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  • Implementation it is usually done gradually so that persons nearing 60 are not severely disadvantaged

    • Increase will take place over an extended period of 12 to 24 years

  • Age 60 will be maintained as the age at which a pension is first payable

  • Can choose to take pension at any age between 60 and 65

  • 0.5% reduction factor for every month the pension is taken early

  • Changes should be made with civil service retirement age and the labour laws to provide consistency between the labour market & NIS benefit rules

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    Comparable Scheme St. Lucia

    • After their last Actuarial Review the NIC made the following changes designed to enhance life of scheme (2002)

    • Increased ceiling from $3000 to $5000

      • Change the formulae so that persons get a mixture of the old ceiling and new ceiling

    • Increased the number of years to qualify for pension 10 years;

      • Every two years increase by 1 year

      • Currently 13 years on its way to 15 years

    • Increase retirement age from 60 to 63 currently; on its way to 65 in 2013

      • Persons have to actually retire from gainful employment

      • Reduction factor of 0.5% for every month

      • Life of Fund extended from 2027 to 2042 as result

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    Comparable Scheme Dominica

    • Following recommendations of last Actuarial Review the Dominica NIS made the following changes designed to enhance life of scheme (March, 2007)

    • Increased ceiling from $5000 to $6000

    • Increased the contribution rate 10% to 11% and should increase to 12% in 2009

    • In the process of increasing their pension age by 1 year every 3 years up to age 65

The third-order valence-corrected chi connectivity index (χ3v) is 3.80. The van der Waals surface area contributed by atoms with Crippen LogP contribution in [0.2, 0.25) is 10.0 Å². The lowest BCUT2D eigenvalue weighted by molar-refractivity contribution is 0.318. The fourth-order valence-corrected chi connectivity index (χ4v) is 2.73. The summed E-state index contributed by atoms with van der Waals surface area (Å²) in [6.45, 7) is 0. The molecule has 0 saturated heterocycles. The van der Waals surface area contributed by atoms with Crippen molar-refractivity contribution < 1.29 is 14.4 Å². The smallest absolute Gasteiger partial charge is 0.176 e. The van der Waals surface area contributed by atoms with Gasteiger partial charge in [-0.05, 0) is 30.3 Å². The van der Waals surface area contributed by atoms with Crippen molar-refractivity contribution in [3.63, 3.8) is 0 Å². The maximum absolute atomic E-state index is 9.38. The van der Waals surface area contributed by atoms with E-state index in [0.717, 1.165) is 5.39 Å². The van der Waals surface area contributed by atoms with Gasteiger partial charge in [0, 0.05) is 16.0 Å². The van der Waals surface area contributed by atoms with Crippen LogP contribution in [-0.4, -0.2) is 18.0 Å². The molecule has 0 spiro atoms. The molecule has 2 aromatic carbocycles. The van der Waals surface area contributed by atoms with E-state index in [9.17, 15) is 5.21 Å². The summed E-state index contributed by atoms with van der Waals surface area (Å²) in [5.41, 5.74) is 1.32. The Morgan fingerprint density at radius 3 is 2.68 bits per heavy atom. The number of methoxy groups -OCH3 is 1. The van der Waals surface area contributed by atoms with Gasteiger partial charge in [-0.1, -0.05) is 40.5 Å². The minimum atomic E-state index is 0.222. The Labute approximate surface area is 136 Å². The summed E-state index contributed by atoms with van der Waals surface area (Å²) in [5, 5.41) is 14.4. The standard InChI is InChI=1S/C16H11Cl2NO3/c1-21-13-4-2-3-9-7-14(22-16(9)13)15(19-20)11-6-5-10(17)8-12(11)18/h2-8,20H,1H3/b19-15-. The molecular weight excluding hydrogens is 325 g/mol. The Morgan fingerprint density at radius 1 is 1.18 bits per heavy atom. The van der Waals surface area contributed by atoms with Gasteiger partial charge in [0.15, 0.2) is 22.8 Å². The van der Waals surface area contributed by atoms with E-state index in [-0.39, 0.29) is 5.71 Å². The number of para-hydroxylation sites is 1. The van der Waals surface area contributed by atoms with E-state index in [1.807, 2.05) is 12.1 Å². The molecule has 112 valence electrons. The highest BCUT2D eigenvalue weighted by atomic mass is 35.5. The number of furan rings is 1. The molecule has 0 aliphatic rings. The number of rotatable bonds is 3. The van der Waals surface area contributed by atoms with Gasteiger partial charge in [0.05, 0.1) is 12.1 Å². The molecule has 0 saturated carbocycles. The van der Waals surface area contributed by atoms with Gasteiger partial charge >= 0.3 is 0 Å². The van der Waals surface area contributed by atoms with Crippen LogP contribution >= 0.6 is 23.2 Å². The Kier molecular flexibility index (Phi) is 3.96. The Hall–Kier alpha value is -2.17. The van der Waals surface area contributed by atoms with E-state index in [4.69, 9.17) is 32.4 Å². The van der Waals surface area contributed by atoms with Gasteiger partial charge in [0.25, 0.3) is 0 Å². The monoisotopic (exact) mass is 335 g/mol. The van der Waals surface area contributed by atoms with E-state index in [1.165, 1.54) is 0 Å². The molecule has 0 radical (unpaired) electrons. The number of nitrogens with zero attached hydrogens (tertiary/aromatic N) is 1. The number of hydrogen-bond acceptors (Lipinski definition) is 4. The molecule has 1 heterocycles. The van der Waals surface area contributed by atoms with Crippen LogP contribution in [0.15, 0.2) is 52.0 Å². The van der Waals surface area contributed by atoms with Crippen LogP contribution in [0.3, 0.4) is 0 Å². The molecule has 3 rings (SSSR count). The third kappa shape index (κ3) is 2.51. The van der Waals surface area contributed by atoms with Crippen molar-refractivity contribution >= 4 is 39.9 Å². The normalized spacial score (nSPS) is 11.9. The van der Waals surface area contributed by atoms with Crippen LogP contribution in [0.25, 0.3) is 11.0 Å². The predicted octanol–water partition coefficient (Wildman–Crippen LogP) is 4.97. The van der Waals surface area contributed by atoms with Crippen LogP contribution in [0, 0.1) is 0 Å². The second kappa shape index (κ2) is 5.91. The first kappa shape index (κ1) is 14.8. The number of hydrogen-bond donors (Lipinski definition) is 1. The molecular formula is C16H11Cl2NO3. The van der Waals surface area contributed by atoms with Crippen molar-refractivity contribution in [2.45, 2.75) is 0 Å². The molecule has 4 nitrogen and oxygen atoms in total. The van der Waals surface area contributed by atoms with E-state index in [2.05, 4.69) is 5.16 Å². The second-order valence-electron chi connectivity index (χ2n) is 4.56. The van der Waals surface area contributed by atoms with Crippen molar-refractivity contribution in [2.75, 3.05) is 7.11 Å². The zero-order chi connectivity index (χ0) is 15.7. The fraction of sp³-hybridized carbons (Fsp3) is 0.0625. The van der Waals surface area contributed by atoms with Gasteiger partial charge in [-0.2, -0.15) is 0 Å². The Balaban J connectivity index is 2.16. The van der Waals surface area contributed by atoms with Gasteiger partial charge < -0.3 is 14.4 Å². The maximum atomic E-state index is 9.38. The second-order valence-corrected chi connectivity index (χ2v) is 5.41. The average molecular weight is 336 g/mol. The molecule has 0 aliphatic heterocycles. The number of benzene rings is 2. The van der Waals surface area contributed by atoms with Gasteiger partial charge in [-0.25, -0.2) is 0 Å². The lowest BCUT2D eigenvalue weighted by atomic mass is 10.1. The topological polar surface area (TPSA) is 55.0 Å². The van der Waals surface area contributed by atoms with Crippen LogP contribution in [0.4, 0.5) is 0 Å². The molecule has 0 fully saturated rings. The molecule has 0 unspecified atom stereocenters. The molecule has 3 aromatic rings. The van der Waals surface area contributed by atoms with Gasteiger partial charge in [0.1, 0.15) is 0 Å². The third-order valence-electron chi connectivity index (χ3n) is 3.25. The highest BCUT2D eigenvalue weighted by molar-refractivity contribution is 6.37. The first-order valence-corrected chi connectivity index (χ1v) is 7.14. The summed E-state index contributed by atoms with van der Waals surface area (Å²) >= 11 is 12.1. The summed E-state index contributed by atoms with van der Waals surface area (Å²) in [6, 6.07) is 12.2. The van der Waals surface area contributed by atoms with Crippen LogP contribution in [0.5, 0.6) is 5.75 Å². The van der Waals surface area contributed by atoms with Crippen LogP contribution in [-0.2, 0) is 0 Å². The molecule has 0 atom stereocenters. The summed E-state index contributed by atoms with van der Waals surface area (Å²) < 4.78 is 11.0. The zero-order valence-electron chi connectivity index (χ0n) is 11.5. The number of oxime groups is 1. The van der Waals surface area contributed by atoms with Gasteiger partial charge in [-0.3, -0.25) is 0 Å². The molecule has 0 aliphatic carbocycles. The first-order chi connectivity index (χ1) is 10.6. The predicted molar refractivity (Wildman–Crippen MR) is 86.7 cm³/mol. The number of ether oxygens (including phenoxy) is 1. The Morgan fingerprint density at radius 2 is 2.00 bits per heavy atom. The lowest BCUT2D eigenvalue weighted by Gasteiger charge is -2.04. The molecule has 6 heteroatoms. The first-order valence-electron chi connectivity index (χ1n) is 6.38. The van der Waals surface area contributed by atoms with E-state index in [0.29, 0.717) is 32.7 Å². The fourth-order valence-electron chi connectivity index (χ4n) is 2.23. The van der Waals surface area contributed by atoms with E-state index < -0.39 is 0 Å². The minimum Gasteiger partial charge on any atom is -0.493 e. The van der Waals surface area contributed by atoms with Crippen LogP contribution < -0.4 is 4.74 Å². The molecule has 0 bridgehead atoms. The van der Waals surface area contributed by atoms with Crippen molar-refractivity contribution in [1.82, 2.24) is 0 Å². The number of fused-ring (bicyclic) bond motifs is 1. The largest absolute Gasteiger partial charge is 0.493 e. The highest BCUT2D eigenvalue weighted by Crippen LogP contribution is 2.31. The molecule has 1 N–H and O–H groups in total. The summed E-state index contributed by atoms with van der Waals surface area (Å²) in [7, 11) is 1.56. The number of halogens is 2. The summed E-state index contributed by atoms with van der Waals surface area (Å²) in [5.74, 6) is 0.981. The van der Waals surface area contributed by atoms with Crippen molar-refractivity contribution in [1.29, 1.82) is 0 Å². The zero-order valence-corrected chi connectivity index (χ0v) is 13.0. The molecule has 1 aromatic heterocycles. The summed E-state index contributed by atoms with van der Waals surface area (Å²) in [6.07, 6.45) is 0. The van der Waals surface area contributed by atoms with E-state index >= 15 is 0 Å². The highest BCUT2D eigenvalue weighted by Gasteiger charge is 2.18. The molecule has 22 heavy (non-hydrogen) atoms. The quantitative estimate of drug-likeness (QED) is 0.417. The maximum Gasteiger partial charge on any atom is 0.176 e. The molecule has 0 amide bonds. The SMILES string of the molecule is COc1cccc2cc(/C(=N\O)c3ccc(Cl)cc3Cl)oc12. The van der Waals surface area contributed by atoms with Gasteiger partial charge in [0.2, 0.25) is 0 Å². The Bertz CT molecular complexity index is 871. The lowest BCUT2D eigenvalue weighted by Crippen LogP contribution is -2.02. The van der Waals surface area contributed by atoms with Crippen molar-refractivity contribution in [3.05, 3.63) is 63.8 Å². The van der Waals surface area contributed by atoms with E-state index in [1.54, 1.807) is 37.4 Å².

• Pension age of civil servant has been increasing from 55 to sixty over the years.

    • With changes above the Reserve now expected to expire between 2035 and 2041 (up from 2022 to 2024)

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    • Revise the accrual rate so that pension accrue more gradually over one’s career

      • Persons receive 30% for first 10 years & 1% after

      • Skewed towards shorter service; appropriate at onset to ensure early retirees receive reasonable pension

      • After 25 years a more gradual accrual of benefits can be considered

      • Proposed-20% for first 10 years plus 1.3% thereafter

      • Has the effect of decreasing long-term cost and tying pensions more closely to contribution

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    • For Survivors pension, increase the minimum rate for children and increase the age up to which dependent children can receive the benefit from 18 to 21

    • Revise the eligibility requirements for maternity grant so that more new mothers can qualify and consider paying both maternity grant and maternity allowance

    • Permit the payment of invalidity pension together with a portion of survivor’s pension (same a age & survivors)

    • Conduct comprehensive review of Act & Regulations to reflect objectives and practices

    • Given Government debt restructuring and arrears position of loans there should be no further lending to institutions in default. Board should consider placing funds outside of Grenada; Medium term target of 20%